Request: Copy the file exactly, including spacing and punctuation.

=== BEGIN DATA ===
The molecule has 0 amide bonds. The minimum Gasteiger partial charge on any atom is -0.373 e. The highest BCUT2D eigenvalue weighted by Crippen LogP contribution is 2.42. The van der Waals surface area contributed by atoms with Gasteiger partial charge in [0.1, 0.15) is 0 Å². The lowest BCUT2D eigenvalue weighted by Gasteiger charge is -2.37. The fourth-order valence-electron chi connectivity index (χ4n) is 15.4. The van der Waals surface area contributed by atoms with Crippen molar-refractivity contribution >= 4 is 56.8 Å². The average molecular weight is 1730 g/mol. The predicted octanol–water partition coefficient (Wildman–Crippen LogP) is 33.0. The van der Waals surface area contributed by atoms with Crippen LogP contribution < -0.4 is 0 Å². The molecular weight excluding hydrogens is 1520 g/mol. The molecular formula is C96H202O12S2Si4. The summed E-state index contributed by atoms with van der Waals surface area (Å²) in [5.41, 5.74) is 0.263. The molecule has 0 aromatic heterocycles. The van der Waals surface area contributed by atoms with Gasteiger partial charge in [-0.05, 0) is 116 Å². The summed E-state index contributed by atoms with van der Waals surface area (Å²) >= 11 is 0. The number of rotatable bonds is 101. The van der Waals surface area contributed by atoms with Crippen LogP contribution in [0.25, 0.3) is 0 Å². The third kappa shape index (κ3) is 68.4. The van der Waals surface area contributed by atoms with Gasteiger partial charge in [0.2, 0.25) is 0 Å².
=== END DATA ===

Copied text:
The molecule has 0 amide bonds. The minimum Gasteiger partial charge on any atom is -0.373 e. The highest BCUT2D eigenvalue weighted by Crippen LogP contribution is 2.42. The van der Waals surface area contributed by atoms with Gasteiger partial charge in [0.1, 0.15) is 0 Å². The lowest BCUT2D eigenvalue weighted by Gasteiger charge is -2.37. The fourth-order valence-electron chi connectivity index (χ4n) is 15.4. The van der Waals surface area contributed by atoms with Crippen molar-refractivity contribution >= 4 is 56.8 Å². The average molecular weight is 1730 g/mol. The predicted octanol–water partition coefficient (Wildman–Crippen LogP) is 33.0. The van der Waals surface area contributed by atoms with Crippen LogP contribution < -0.4 is 0 Å². The molecular weight excluding hydrogens is 1520 g/mol. The molecular formula is C96H202O12S2Si4. The summed E-state index contributed by atoms with van der Waals surface area (Å²) in [5.41, 5.74) is 0.263. The molecule has 0 aromatic heterocycles. The van der Waals surface area contributed by atoms with Gasteiger partial charge in [-0.05, 0) is 116 Å². The summed E-state index contributed by atoms with van der Waals surface area (Å²) >= 11 is 0. The number of rotatable bonds is 101. The van der Waals surface area contributed by atoms with Crippen LogP contribution in [0.25, 0.3) is 0 Å². The third kappa shape index (κ3) is 68.4. The van der Waals surface area contributed by atoms with Gasteiger partial charge in [0.2, 0.25) is 0 Å².